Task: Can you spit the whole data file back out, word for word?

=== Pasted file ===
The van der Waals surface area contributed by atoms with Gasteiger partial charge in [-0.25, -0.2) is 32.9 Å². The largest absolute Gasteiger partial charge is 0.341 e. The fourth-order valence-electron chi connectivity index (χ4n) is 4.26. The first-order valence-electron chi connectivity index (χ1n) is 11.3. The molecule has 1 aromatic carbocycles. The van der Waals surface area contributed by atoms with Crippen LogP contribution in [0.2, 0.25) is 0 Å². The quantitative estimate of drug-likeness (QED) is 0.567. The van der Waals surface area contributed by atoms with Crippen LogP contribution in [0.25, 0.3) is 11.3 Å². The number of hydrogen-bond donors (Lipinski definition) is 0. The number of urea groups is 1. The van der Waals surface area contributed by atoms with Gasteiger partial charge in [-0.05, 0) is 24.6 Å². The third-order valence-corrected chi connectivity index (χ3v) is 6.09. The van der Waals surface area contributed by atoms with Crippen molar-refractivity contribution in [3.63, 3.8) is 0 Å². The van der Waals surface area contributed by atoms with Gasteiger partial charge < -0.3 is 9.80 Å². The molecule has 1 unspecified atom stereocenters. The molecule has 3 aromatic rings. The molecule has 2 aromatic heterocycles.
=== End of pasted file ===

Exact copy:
The van der Waals surface area contributed by atoms with Gasteiger partial charge in [-0.25, -0.2) is 32.9 Å². The largest absolute Gasteiger partial charge is 0.341 e. The fourth-order valence-electron chi connectivity index (χ4n) is 4.26. The first-order valence-electron chi connectivity index (χ1n) is 11.3. The molecule has 1 aromatic carbocycles. The van der Waals surface area contributed by atoms with Crippen LogP contribution in [0.2, 0.25) is 0 Å². The quantitative estimate of drug-likeness (QED) is 0.567. The van der Waals surface area contributed by atoms with Crippen LogP contribution in [0.25, 0.3) is 11.3 Å². The number of hydrogen-bond donors (Lipinski definition) is 0. The number of urea groups is 1. The van der Waals surface area contributed by atoms with Gasteiger partial charge in [-0.05, 0) is 24.6 Å². The third-order valence-corrected chi connectivity index (χ3v) is 6.09. The van der Waals surface area contributed by atoms with Crippen molar-refractivity contribution in [3.63, 3.8) is 0 Å². The van der Waals surface area contributed by atoms with Gasteiger partial charge < -0.3 is 9.80 Å². The molecule has 1 unspecified atom stereocenters. The molecule has 3 aromatic rings. The molecule has 2 aromatic heterocycles.